Friday, 22 May 2015

How to live with brightly coloured hair



I've had bright hair for years now, but recently started bleaching it to get it ultra, ultra bright.  It's been neon pink, it's been red, and it's now a slightly blue toned cerise which I haven't yet photographed... but it's fairly likely it'll continue to be somewhere between red and pink, and very bright.  I'm often asked questions about it, so I thought I'd write about what it's like to have bright hair: the maintenance cost, and the affect it has on your life.

Topping up the colour is essential.  Everyone loves that just-coloured look you get when you walk out of the salon, and unlike more natural colours, bright colours fade very, very fast.  I make colour masks out of Directions hair colour and a squirt of conditioner and leave on for an hour every single week.  That's why my hair always looks freshly coloured.

Sulphate-free shampoo is your friend.  Nothing strips colour more quickly than shampoos with lots of SLS in them (apart from anti-dandruff shampoo).  Wash with sulphate free shampoo, such as L'Oreal's Hair Expertise range - their EverSleek is one of my favourite ranges, and it doesn't strip colour as fast as normal high street shampoo.

Dry shampoo is also your friend.  Washing infrequently helps prevent fading.  I wash my hair three times a week at an absolute maximum, normally more like two.  I keep plenty of Batiste handy to make sure my hair doesn't look like it hasn't been washed in days.

Avoid pale clothes.  Bright colour often transfers a bit onto your clothes as you wear them.  Anything white, or with a pale collar, is guaranteed to be slightly pink after I've worn it.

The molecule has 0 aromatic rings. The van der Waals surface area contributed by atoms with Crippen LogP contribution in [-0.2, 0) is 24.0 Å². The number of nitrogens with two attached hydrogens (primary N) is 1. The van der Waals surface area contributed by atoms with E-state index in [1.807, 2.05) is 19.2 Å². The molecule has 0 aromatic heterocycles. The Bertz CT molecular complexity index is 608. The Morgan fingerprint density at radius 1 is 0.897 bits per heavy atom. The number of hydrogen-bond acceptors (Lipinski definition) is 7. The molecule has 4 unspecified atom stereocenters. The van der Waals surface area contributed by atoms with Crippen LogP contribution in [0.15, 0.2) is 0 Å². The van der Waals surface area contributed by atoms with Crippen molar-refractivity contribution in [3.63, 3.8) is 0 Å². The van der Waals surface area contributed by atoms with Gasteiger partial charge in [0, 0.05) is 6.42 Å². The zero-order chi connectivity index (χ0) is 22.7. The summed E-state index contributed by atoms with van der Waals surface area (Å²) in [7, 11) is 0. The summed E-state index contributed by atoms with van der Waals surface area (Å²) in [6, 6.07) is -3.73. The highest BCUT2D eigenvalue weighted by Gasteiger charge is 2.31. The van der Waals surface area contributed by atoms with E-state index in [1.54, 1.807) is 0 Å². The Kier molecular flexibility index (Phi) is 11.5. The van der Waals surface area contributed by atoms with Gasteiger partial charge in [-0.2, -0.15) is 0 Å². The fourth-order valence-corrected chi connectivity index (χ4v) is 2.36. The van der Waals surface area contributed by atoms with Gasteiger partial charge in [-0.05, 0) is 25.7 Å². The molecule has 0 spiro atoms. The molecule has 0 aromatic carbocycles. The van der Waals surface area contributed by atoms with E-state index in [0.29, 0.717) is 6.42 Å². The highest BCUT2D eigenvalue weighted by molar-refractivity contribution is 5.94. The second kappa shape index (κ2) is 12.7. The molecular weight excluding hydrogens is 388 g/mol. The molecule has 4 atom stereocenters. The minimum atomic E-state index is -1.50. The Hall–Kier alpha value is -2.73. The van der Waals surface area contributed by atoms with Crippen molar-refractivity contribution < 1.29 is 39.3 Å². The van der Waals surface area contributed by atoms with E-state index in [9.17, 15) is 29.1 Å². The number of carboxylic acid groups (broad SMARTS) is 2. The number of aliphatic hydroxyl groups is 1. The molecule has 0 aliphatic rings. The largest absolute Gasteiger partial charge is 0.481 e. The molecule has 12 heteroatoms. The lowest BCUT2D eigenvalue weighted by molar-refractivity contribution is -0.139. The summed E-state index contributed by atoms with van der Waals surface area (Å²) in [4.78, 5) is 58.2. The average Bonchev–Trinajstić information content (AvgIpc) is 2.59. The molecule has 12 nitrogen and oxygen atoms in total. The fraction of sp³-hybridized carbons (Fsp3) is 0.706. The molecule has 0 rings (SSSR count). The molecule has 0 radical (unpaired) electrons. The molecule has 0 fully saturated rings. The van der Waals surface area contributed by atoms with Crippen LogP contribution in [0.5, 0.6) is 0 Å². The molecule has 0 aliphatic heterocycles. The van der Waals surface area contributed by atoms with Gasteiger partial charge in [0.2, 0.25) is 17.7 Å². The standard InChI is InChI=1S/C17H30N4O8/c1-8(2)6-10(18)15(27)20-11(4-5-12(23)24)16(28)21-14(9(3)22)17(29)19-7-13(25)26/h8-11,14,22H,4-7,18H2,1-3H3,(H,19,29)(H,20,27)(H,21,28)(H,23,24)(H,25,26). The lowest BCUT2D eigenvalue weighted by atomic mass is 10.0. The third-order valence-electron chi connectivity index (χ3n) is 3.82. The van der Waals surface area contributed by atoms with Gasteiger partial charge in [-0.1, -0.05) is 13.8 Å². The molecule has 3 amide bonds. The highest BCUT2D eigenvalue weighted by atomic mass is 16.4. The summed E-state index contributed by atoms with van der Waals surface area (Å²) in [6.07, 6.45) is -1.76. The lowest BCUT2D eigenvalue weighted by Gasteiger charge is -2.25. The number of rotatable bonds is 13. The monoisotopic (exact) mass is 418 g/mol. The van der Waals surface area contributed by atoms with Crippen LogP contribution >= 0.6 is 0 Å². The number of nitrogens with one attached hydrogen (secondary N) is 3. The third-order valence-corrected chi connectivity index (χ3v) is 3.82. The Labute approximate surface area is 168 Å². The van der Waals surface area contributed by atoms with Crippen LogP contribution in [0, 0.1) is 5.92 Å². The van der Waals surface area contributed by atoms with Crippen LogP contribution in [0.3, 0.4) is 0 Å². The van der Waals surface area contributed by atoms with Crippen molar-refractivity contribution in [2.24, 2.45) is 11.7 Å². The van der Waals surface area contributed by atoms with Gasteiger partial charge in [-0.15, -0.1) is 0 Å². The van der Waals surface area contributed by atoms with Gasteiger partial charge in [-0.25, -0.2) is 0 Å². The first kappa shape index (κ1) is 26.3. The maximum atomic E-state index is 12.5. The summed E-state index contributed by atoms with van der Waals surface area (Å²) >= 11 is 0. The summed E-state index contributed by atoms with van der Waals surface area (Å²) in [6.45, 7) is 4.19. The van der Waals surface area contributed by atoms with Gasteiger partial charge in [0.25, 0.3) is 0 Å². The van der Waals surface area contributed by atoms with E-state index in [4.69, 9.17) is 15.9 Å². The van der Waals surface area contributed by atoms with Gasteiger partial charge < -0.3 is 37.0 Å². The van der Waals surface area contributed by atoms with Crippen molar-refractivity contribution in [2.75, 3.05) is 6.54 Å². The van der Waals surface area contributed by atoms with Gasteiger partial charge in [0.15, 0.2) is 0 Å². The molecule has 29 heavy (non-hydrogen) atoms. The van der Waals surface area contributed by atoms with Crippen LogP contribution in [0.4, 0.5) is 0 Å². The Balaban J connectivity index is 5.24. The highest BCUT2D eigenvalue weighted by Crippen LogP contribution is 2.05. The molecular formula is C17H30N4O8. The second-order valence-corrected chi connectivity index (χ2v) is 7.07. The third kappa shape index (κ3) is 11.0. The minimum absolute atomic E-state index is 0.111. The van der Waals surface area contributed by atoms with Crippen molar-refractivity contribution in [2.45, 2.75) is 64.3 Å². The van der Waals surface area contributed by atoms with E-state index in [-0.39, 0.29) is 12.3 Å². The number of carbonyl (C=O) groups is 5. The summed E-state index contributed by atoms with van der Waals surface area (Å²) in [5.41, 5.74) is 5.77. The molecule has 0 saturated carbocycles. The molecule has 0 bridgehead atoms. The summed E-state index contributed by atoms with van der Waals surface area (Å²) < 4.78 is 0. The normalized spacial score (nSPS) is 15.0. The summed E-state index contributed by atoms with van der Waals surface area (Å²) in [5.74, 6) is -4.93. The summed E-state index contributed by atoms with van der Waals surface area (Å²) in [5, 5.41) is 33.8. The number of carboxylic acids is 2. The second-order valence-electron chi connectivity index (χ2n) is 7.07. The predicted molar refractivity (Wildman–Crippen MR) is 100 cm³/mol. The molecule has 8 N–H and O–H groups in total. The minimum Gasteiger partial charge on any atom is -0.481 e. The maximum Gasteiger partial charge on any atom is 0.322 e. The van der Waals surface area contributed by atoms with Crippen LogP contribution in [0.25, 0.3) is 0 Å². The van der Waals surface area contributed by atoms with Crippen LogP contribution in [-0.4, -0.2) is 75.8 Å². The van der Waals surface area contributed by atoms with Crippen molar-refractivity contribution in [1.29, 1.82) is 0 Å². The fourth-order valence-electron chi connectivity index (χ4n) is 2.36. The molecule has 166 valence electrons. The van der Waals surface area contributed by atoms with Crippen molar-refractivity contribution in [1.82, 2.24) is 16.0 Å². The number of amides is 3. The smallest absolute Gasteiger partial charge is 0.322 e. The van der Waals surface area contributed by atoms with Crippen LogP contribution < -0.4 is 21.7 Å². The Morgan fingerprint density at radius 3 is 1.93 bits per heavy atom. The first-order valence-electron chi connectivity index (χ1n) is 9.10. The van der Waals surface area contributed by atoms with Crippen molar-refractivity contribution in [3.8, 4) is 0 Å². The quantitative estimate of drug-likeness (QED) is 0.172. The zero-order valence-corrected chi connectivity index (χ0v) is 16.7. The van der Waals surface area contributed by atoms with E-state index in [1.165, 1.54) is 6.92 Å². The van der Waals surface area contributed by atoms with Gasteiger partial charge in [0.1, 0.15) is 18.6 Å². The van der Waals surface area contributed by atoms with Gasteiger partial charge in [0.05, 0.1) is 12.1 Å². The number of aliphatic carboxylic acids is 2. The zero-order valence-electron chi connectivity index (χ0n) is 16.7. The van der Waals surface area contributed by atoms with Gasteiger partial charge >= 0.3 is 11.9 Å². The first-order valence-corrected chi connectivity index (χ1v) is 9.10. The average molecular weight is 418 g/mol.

Beware of light nail polishes.  Washing bright hair whilst wearing pale nail polish will lead to stained nails, which look very weird.  I usually wear darker red/pink/purple shades as a result, or if I have to wear something stainable, I wash my hair whilst wearing latex gloves.

Embrace black bed linen and dark towels.  Bright hair will turn stain pretty pale bed linen.  Wet bright hair will trash white or pale towels.  My bed linen is black, and my towels are dark jewel tones.  Which leads me to...

Be prepared when you travel.  When travelling to stay at a friend's house, take a black pillowcase - no-one likes a guest whose hair destroys their linen.  Also, take plenty of dry shampoo to avoid having to wash your hair in someone else's bathroom.  When I travel for work, I sometimes pay for a wash and blow dry rather than washing my hair in a posh hotel bathroom, particularly if my hair is freshly coloured or the bathroom has obviously porous surfaces.

Abandon all hope of maintaining your hair on holiday.  Swimming, bright sunlight, chlorine, salt water - all of these will pull colour from your hair.  When I go on holiday, I resign myself to coming back with a weird reverse ombre, with blonde ends and pinky roots.  I make sure I have enough time to dye it back to normality before I go back to work.

Stock up on colour-removal products for your hair and for your house.  I have a couple of bottles of salon-strength colour removers for colour transfer onto my skin, and plenty of bleach at home for those times when the shower ends up with a distinctly rosy hue.  Oh, and a big drum of Vanish for my clothes.

Avoid sweating at all costs.   Sweat+bright hair = pink sweat running down my face in summer.  BAD.  I carry baby wipes to clean up on the go, and in summer let my hair get a little more faded to avoid being damp and pink.

So there it is:  bright hair actually affects much more than your hair itself, particularly if you choose the kind of hue with bleeds, transfers or stains a lot.  I think it's totally worth it though!  Do you have any bright hair life tips?  Share them in the comments below!

This post originated at www.londonbeautyreview.com. If you're reading it elsewhere, it's been stolen, violating my copyright.

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